Now you can certainly understand why many locals want to reclaim their city. I don’t blame them, to be honest. With such a high concentration of tourists, many of whom are not really there to see what Barcelona is truly about, it’s no wonder locals have (reluctantly) moved themselves away from the city centre.

Anti-tourist sentimentsHow do you really feel? Barcelona sentiments photo thanks to: Jennifer Woodard Maderazo

So what to do?

Obviously, there’s no easy solution.

Barcelona is a lucrative destination for many low-cost carriers, so trying to limit the number of flights in operation could certainly be challenging. However, if you lower the number of low-cost carriers, and thus, budget travellers, you may lower the number of rowdy stag parties. Unfortunately, those budget travellers who are genuinely interested in culture, and, let’s say, Gaudi, will be pushed away too.

You could say that by building luxury hotels and a new marina for luxury yachts, more wealthy travellers will permeate the market, making the city more upscale. Perhaps, but how soon until Barcelona becomes the next Cote d’Azur or Monte Carlo? Driving up the prices for tourists will also do so for locals, and that probably won’t make them any happier than they already are. Besides, who wants a bunch of poncy yachties running their town?

Clearly this is a problem the DMO, as well as the local government, needs to address. Together. The DMO likes the situation right now, and probably doesn’t want to see many changes made, especially if they involve a decrease in tourist numbers. However, by making some adjustments within the marketing and management of the destination, I feel like some improvements can be made.

Beautiful Gaudi in BarcelonaBarcelona really does have a lot to offer tourists, like Gaudi. Photo thanks to: bwmullins

Let’s start with the marketing. It could be as simple as promoting the city as cultural, authentic, artistic, and impressive, not as a beach town with a good party scene. They’re on to something with this brochure from 2010. Change people’s perspective on Barcelona, because as someone who is educated, and has never been, I see it as a gorgeous, yet crowded, beach city with cool architecture, good food, interesting, yet fleeting, culture, drunk stag guys, and a ton of pickpocketing. The most compelling part of that impression is the architecture and food and culture, but I’ve managed to satiate my appetite for wicked buildings and yummy noms in many other cities.

Management. Well, it’s tough in old, concentrated cities like Barcelona and Prague, where the (old) town centre is the epicentre of tourism. Find ways to draw people out of the centre and into interesting attractions in different areas of the city, like, as mentioned in the video, London, and even Paris, do. Those cities don’t feel as overwhelmed by tourists because the things to see and places to go are relatively spread out.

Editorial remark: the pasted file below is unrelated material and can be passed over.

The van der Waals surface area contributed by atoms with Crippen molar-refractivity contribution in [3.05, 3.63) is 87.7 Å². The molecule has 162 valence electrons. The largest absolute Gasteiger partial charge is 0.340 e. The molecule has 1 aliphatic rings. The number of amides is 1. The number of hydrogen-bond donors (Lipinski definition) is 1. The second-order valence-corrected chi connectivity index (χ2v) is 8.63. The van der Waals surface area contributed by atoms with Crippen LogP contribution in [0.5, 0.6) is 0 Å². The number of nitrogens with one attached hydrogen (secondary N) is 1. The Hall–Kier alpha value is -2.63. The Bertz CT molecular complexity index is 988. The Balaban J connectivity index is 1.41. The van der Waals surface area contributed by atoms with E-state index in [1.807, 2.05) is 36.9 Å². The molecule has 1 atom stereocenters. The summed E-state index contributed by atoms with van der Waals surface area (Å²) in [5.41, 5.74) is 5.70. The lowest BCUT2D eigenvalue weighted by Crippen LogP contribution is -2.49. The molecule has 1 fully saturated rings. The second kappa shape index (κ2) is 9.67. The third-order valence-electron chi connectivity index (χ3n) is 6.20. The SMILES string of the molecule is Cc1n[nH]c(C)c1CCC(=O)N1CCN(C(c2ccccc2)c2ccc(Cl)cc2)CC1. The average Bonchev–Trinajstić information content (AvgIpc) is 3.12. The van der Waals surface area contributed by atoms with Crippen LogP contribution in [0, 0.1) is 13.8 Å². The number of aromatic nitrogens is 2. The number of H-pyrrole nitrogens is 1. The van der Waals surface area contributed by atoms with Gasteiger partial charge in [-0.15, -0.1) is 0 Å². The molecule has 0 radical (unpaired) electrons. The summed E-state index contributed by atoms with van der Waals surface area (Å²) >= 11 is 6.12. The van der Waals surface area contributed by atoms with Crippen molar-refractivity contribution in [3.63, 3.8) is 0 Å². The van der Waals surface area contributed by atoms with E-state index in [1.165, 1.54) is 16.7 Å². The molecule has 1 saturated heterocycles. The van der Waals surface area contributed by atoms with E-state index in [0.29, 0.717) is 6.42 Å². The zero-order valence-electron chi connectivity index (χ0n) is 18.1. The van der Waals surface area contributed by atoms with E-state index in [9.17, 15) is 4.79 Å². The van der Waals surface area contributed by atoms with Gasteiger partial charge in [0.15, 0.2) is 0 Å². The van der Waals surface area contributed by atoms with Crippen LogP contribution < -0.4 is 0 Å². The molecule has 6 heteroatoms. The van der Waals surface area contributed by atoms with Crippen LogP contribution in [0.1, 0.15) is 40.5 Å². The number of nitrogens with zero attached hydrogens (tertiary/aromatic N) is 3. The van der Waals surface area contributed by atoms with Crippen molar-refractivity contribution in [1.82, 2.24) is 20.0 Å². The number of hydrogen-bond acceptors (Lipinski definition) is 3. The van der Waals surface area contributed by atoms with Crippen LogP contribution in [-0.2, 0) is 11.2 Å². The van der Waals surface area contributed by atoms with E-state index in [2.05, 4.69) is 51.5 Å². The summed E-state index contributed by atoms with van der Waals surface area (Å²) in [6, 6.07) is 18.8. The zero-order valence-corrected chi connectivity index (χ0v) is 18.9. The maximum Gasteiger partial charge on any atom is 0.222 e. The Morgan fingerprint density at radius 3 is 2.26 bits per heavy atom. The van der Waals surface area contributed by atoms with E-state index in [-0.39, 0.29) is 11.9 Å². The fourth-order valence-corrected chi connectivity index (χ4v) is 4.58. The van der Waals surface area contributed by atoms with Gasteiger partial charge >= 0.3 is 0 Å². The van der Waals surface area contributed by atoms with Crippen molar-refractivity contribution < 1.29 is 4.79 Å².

Maybe regulate the bar culture in Las Ramblas (yeah, boo, party crasher right here). Sorry, but I think I have a point. Spread the bars around too, maybe. Maybe.

Oh, and, for crying out loud, deal with the pickpocketing. Seriously.

In my opinion, the situation in Barcelona only illustrates the necessity of responsible and sustainable tourism strategic planning for all destinations, not just those that are in developing nations, as we are more inclined to put emphasis on. If DMOs are able to see that all destinations require responsible and sustainable tourism planning, perhaps situations like the one in Barcelona will become increasingly rarer.

But perhaps not – I mean, with more people travelling than ever, more low-cost carriers cropping up, and more destinations becoming globalised, will it ever stop?

So what do you think about Barcelona? Did you visit before the mid-nineties? Have you been recently? Do you think tourism should be muted, or is it just an unfortunate hazard of being a ridiculously cool place in an ideal location? What about other cities?

3 Comments Add yours

  1. I wouldn’t include Barcelona in my top ten of Spanish cities, it is too crowded and the thieves and pickpockets are a constant menace. Travelling is not so much fun when you have got to be constantly alert to danger. I would recommend people to stay in Girona and travel in on the train. My favourite Spanish city? Currently Trujillo in Extremadura, just edging out Segovia and Cuenca.